Thursday, December 18, 2014
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Nutritionist finds clues to saving citrus from dreaded disease

By
From page A9 | March 10, 2013 |

UC Davis nutrition expert Carolyn Slupsky shows off a lemon tree as she explains research done by her team to find effective ways to treat and prevent the spread of citrus greening disease, also known as huanglongbing or HLB. Some Florida producers are masking the bitter taste of HLB-infected fruit in orange juice by giving consumers what is essentially sugar water. Courtesy photo

By Diane Nelson

A nutrition expert at UC Davis has discovered important clues to the deadly attack strategy of a puzzling plant pathogen that has destroyed hundreds of thousands acres of citrus across the world.

The novel research by Carolyn Slupsky, associate professor and nutritionist with the UCD department of food science and technology and Agricultural Experiment Station, and her team may pave the way for safe, effective ways to treat and prevent the spread of citrus greening disease, also known as huanglongbing or HLB.

“HLB is not just bad for growers and for the economy,” Slupsky said. “The loss of fresh oranges and other citrus could seriously impact our health.”

HLB is a disease caused by a microbe called Candidatus Liberibacter asiaticus and spread by the Asian citrus psyllid, a tiny insect that feeds on the leaves and stems of citrus trees. There is no cure yet for HLB, so once a tree is infected, it will slowly die. The disease has decimated citrus groves in Asia, Brazil and the Dominican Republic. Florida has lost one-third of its citrus to the disease. Both HLB and the Asian citrus psyllid have recently been spotted in California.

HLB is a silent killer — an infected tree can live for years without symptoms, allowing the pathogen to spread undetected to other trees. Symptoms emerge over time, as a tree’s fruit starts to turn green and misshapen, with a bitter, metallic taste.

Is there a way to spot HLB before visual symptoms occur? The microbe that causes HLB can sometimes be found in a leaf sample, but since the pathogen isn’t evenly distributed throughout the tree, results can be misleading.

“Just because the pathogen doesn’t show up in one leaf, that doesn’t guarantee the tree isn’t infected,” said MaryLou Polek, vice president of science and technology for the California Citrus Research Board. “So when you sample a leaf, there’s a high probability of a false negative result.”

Slupsky and Andrew Breksa, a research chemist with the USDA Agricultural Research Service based in Albany, tried a different tack, searching for clues in a tree’s chemical fingerprint. They used nuclear magnetic resonance spectroscopy to study the amino acid composition of juice from three types of citrus: fruit from healthy tress, symptom-free (asymptomatic) fruit from HLB-positive trees, and fruit with symptoms from HLB-positive trees.

“We found major differences in the chemical fingerprint among healthy, asymptomatic and symptomatic fruits,” Slupsky said.

With further research, the profiles may prove to be a reliable, rapid, and early indicator of the presence of the HLB pathogen. With early detection, growers and regulators can know which trees might need to be removed before the disease spreads throughout the orchard (and beyond).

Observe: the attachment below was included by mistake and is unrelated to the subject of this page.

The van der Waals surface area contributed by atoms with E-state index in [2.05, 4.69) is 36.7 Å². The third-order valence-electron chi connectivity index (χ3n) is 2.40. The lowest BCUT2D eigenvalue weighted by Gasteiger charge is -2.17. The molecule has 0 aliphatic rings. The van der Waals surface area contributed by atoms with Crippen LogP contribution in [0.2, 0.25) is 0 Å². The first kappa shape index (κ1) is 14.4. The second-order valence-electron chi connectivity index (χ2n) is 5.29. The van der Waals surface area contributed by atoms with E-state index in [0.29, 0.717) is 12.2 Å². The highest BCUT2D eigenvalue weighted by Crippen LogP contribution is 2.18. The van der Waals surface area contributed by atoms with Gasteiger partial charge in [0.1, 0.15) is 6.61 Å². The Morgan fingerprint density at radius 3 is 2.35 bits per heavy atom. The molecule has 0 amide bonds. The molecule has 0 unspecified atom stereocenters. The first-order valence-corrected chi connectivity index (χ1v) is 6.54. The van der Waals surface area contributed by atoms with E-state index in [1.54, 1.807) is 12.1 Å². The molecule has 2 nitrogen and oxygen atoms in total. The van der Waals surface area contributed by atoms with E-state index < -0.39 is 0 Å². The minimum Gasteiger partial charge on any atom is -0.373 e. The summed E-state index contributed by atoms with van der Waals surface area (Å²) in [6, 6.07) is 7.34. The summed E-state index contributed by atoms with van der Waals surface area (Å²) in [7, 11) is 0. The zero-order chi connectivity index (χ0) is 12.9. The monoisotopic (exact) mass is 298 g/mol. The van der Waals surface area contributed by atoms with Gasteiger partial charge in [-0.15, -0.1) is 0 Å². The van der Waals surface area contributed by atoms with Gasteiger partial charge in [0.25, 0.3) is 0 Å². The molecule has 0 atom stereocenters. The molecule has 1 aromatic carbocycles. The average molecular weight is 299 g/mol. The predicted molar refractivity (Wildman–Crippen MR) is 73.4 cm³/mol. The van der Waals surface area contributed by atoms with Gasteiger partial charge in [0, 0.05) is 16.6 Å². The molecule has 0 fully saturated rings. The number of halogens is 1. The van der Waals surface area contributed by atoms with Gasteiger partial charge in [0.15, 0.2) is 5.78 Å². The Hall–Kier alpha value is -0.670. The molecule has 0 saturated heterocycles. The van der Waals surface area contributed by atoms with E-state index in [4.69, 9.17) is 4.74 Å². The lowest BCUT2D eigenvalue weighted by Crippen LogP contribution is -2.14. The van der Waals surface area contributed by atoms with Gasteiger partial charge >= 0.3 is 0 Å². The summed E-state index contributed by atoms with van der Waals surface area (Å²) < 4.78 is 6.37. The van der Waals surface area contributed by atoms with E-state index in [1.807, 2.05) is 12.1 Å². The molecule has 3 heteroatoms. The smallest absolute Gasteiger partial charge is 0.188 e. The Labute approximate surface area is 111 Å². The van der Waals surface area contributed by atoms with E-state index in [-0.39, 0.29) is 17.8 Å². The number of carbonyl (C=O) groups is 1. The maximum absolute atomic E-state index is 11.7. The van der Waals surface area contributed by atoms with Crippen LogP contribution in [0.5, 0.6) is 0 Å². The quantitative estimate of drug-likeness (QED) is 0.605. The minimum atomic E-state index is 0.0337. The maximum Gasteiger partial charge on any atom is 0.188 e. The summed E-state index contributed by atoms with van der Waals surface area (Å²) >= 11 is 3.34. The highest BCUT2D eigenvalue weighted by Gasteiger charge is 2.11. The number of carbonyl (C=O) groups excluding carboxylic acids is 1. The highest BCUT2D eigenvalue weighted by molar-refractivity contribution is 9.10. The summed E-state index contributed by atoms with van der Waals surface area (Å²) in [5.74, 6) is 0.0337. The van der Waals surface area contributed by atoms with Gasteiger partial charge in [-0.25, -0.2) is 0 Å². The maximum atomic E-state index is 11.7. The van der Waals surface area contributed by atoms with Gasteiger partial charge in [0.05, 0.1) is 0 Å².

“These findings are huge for citrus growers, backyard gardeners and everyone who loves fresh citrus,” Polek said.

And there’s more. While analyzing the amino acids, Slupsky and Breksa discovered what looks like a mechanism underlying the microbe’s mode of attack.

“The pathogen responsible for HLB seems to cause havoc with a tree’s ability to defend itself from infection,” Slupsky said.

Trees need amino acids for growth, development and defense. From Slupsky and Breksa’s studies, it looks like the HLB pathogen affects the trees’ ability to create, use and recycle some of those amino acids. For example, a tree can convert the amino acid phenylalanine into cinnamic acid, a precursor to compounds important to the tree’s defense systems. But juice from oranges of HLB-positive trees had significantly higher concentrations of phenylalanine.

Also, juice from oranges grown on HLB-infected trees contained a lot less of the amino acid proline, which a tree usually synthesizes when it knows something is wrong.

“It could be that the pathogen is outsmarting the tree by undermining its defenses,” Slupsky said. “That’s a spectacular discovery, because when we understand the mechanisms behind the attack, we have a chance at blocking them. Maybe we can find ways to enhance a tree’s natural immunity.”

As tough as HLB has been on citrus in Florida, the stakes are even higher in California where so much of the world’s fresh citrus is produced.

“Florida’s citrus industry produces mostly orange juice, and they can use additives and filtration to adjust for the bitter taste of HLB-affected fruit,” Polek said. “It can be reduced to sugar water, essentially, and then built back up to taste like orange juice. We produce fresh citrus here in California, and chemistry is not an option.”

Losing fresh citrus is a real possibility if HLB spreads throughout California, and that prospect is the driving force behind Slupsky’s research.

“From a nutritional standpoint, it’s hard to beat the importance of fresh citrus,” Slupsky said. “Oranges provide energy, pectin, and a wide variety of nutrients, vitamins and minerals. They’re one of the most consumed fruits in the United States. I can’t imagine life without fresh citrus.”

Slupsky and Breksa collaborated with Thomas G. McCollum of the ARS Horticultural Research Laboratory in Fort Pierce, Florida, along with Anne Slisz and Darya Mishchuk of Slupsky’s lab. A peer-reviewed article on their findings was published in the Journal of Proteome Research in June 2012.

— UC Davis College of Agricultural and Environmental Sciences

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